For me, this year has been quite eventful for African fashion outside of the continent. I am no professor of fashion, just someone with an opinion, but I definitely think the tropical sun shone like a lighthouse on fashion capitals of the world. A few weeks after I started blogging, I met up with a friend in Starbucks (I think this was before their tax avoidance scandal) and she quizzed me about my new path to ‘bloggersville’ and stated “I never, knew you were into fashion!” To be honest I was never ‘not into fashion’, but only started taking a real interest since it became more relevant and inclusive! Every year during the Fashion Week showcase, the usual players receive the most media attention, but this year I felt that African inspired fashion from African and non-African designers was allowed to take a bow on the runway.
Not very inspired by what I see on the high street, I’ve been spending less on clothes/shoes etc; partly because I am waiting for the sales but also because there are few things able to break the magnetic field between my cash and my hands. However, recently I bought some pink leopard print wedge trainers with blue laces (I know what you’re thinking, but trust me they look good! Lol) that were in the sale – I do love a bargain! Anyway, I think the fashion industry is opening up; and it would be nice to see other cultures represented in the mainstream, such as Asian, Caribbean, South American and Middle Eastern…. everyone has a story to tell so why not? We all wear clothes don’t we?
Some people take fashion very seriously; it should be an expression of individual taste, either way it does mean something. On many African printed fabrics such as those found in Ghana and Ivory Coast, some of the symbols you see do actually have a meaning and are referred to as Adinkra symbols (click to find out more). In Ghana there are two traditional methods of printing Adinkra symbols; using a block stamp made of metal or wood and screen-printing. Originally the stamps were made from calabash, a vine fruit used in many parts of the tropical world not just for food, but as a container for all sorts of purposes including carrying water and housing large volumes of Shea butter (the latest wonder of the cosmetic industry; well the Body Shop think so and import their Shea butter from Ghana). The stamps were hand carved and the dyes used to print were extracted from the bark and roots of the Badie and kuntunkuni trees. The tree matter was soaked in water, pounded and sieved, before being used as dye. Here are some symbols and meanings according to the Ghanaian people:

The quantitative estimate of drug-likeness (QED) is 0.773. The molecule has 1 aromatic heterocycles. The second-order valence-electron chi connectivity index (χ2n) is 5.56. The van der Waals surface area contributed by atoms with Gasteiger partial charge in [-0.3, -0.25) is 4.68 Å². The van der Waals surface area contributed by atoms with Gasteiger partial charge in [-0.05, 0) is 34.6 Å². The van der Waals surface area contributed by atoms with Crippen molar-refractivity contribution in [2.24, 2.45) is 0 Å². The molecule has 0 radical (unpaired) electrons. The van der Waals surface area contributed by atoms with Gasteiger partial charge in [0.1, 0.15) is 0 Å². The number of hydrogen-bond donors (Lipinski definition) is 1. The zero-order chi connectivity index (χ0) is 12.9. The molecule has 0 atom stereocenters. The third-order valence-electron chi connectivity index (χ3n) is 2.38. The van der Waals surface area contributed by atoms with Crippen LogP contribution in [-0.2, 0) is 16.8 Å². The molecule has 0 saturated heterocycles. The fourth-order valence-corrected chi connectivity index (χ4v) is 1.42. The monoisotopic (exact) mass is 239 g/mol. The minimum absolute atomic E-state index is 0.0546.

African Fashion Week London 2012 was hailed as a success and looks like it may be a permanent fixture. Some people argue there is still some way to go but I think things are moving forward, and hopefully African fashion / African designers will be a staple ingredient of the fashion market all over the world, as well as other cultures. I am happy the West is recognizing African fashion, I just hope it origins and personality are not forgotten or diluted. If you like it, take it as it is…here it is:
Ghana Fashion and Design Week 2012
Sports brand Nike dabbled their footwear in Paisely prints this year in a special collection for British department store Liberty (pictures from their website). These designs originated from Iran thousands of years ago and are called Boteh Jegheh. The Tamil tribe of India were known to favour these prints referring to them as Mankolam. It was not until the 17th century the East India Company started to import the prints to Europe where the designs were christened with it western name Paisely after a town in Scotland.
doubleaad : AdelinA
4 thoughts on “Fashion’s elite and pineapples in the West”
Fantastic blog as usual very Informative.
Looking forward to what’s to come in 2013.
i love this blog! keep it up, girl 🙂